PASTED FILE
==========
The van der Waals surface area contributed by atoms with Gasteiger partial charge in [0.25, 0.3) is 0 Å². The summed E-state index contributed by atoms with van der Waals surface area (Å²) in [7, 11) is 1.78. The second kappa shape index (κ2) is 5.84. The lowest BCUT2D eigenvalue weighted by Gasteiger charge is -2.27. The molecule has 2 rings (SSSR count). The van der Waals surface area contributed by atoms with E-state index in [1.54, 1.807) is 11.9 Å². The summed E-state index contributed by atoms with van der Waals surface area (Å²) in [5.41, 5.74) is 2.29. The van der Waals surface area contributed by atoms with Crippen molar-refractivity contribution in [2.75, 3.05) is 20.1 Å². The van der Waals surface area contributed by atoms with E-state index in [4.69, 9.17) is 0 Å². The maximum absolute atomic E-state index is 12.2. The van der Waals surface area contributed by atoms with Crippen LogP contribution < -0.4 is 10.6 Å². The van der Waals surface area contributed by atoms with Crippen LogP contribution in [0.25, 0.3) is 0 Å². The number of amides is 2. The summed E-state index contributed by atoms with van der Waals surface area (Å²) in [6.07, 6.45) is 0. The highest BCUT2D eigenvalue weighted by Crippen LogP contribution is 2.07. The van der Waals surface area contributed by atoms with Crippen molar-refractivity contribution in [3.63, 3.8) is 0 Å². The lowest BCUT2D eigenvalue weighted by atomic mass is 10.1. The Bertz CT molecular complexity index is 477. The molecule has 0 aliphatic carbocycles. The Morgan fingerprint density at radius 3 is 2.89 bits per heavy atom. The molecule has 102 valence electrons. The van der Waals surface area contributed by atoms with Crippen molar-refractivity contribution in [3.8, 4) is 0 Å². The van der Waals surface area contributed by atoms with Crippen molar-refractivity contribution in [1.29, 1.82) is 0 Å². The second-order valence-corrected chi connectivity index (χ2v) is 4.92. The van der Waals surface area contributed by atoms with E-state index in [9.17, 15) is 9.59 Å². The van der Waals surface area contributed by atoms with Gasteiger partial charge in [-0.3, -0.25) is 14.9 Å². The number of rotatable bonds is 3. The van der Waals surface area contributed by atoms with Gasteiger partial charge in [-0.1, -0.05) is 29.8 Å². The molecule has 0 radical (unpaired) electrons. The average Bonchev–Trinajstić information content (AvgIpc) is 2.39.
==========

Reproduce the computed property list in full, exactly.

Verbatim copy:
The van der Waals surface area contributed by atoms with Gasteiger partial charge in [0.25, 0.3) is 0 Å². The summed E-state index contributed by atoms with van der Waals surface area (Å²) in [7, 11) is 1.78. The second kappa shape index (κ2) is 5.84. The lowest BCUT2D eigenvalue weighted by Gasteiger charge is -2.27. The molecule has 2 rings (SSSR count). The van der Waals surface area contributed by atoms with E-state index in [1.54, 1.807) is 11.9 Å². The summed E-state index contributed by atoms with van der Waals surface area (Å²) in [5.41, 5.74) is 2.29. The van der Waals surface area contributed by atoms with Crippen molar-refractivity contribution in [2.75, 3.05) is 20.1 Å². The van der Waals surface area contributed by atoms with E-state index in [4.69, 9.17) is 0 Å². The maximum absolute atomic E-state index is 12.2. The van der Waals surface area contributed by atoms with Crippen LogP contribution < -0.4 is 10.6 Å². The van der Waals surface area contributed by atoms with Crippen LogP contribution in [0.25, 0.3) is 0 Å². The number of amides is 2. The summed E-state index contributed by atoms with van der Waals surface area (Å²) in [6.07, 6.45) is 0. The highest BCUT2D eigenvalue weighted by Crippen LogP contribution is 2.07. The van der Waals surface area contributed by atoms with Crippen molar-refractivity contribution in [3.63, 3.8) is 0 Å². The lowest BCUT2D eigenvalue weighted by atomic mass is 10.1. The Bertz CT molecular complexity index is 477. The molecule has 0 aliphatic carbocycles. The Morgan fingerprint density at radius 3 is 2.89 bits per heavy atom. The molecule has 102 valence electrons. The van der Waals surface area contributed by atoms with Crippen molar-refractivity contribution in [3.8, 4) is 0 Å². The van der Waals surface area contributed by atoms with Crippen molar-refractivity contribution in [1.29, 1.82) is 0 Å². The second-order valence-corrected chi connectivity index (χ2v) is 4.92. The van der Waals surface area contributed by atoms with E-state index in [9.17, 15) is 9.59 Å². The van der Waals surface area contributed by atoms with Gasteiger partial charge in [-0.3, -0.25) is 14.9 Å². The number of rotatable bonds is 3. The van der Waals surface area contributed by atoms with Gasteiger partial charge in [-0.1, -0.05) is 29.8 Å². The molecule has 0 radical (unpaired) electrons. The average Bonchev–Trinajstić information content (AvgIpc) is 2.39.